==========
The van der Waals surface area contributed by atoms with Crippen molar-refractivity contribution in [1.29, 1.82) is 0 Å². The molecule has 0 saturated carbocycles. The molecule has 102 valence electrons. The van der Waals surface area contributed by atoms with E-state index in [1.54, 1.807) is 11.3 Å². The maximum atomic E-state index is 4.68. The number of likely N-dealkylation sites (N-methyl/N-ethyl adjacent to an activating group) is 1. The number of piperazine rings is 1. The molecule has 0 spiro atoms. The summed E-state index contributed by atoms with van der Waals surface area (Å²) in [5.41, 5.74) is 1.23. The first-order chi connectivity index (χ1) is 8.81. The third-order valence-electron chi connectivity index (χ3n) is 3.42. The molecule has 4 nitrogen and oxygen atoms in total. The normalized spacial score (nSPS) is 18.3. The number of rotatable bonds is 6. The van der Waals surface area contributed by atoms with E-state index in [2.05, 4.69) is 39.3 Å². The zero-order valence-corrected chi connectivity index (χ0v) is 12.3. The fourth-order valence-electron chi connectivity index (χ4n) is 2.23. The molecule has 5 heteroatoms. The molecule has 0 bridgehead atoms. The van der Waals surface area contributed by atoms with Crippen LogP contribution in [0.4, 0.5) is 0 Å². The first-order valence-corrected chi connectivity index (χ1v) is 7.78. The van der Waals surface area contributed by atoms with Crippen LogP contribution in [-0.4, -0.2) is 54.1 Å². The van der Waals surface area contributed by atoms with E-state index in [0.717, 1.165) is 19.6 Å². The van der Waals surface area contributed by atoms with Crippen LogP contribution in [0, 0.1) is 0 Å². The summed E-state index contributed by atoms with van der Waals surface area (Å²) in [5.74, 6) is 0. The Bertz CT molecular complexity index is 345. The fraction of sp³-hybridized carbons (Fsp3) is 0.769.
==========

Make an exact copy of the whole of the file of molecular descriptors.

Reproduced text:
The van der Waals surface area contributed by atoms with Crippen molar-refractivity contribution in [1.29, 1.82) is 0 Å². The molecule has 0 saturated carbocycles. The molecule has 102 valence electrons. The van der Waals surface area contributed by atoms with E-state index in [1.54, 1.807) is 11.3 Å². The maximum atomic E-state index is 4.68. The number of likely N-dealkylation sites (N-methyl/N-ethyl adjacent to an activating group) is 1. The number of piperazine rings is 1. The molecule has 0 spiro atoms. The summed E-state index contributed by atoms with van der Waals surface area (Å²) in [5.41, 5.74) is 1.23. The first-order chi connectivity index (χ1) is 8.81. The third-order valence-electron chi connectivity index (χ3n) is 3.42. The molecule has 4 nitrogen and oxygen atoms in total. The normalized spacial score (nSPS) is 18.3. The number of rotatable bonds is 6. The van der Waals surface area contributed by atoms with E-state index in [2.05, 4.69) is 39.3 Å². The zero-order valence-corrected chi connectivity index (χ0v) is 12.3. The fourth-order valence-electron chi connectivity index (χ4n) is 2.23. The molecule has 5 heteroatoms. The molecule has 0 bridgehead atoms. The van der Waals surface area contributed by atoms with Crippen LogP contribution in [0.4, 0.5) is 0 Å². The first-order valence-corrected chi connectivity index (χ1v) is 7.78. The van der Waals surface area contributed by atoms with Crippen LogP contribution in [-0.4, -0.2) is 54.1 Å². The van der Waals surface area contributed by atoms with E-state index in [0.717, 1.165) is 19.6 Å². The van der Waals surface area contributed by atoms with Crippen LogP contribution in [0, 0.1) is 0 Å². The summed E-state index contributed by atoms with van der Waals surface area (Å²) in [5.74, 6) is 0. The Bertz CT molecular complexity index is 345. The fraction of sp³-hybridized carbons (Fsp3) is 0.769.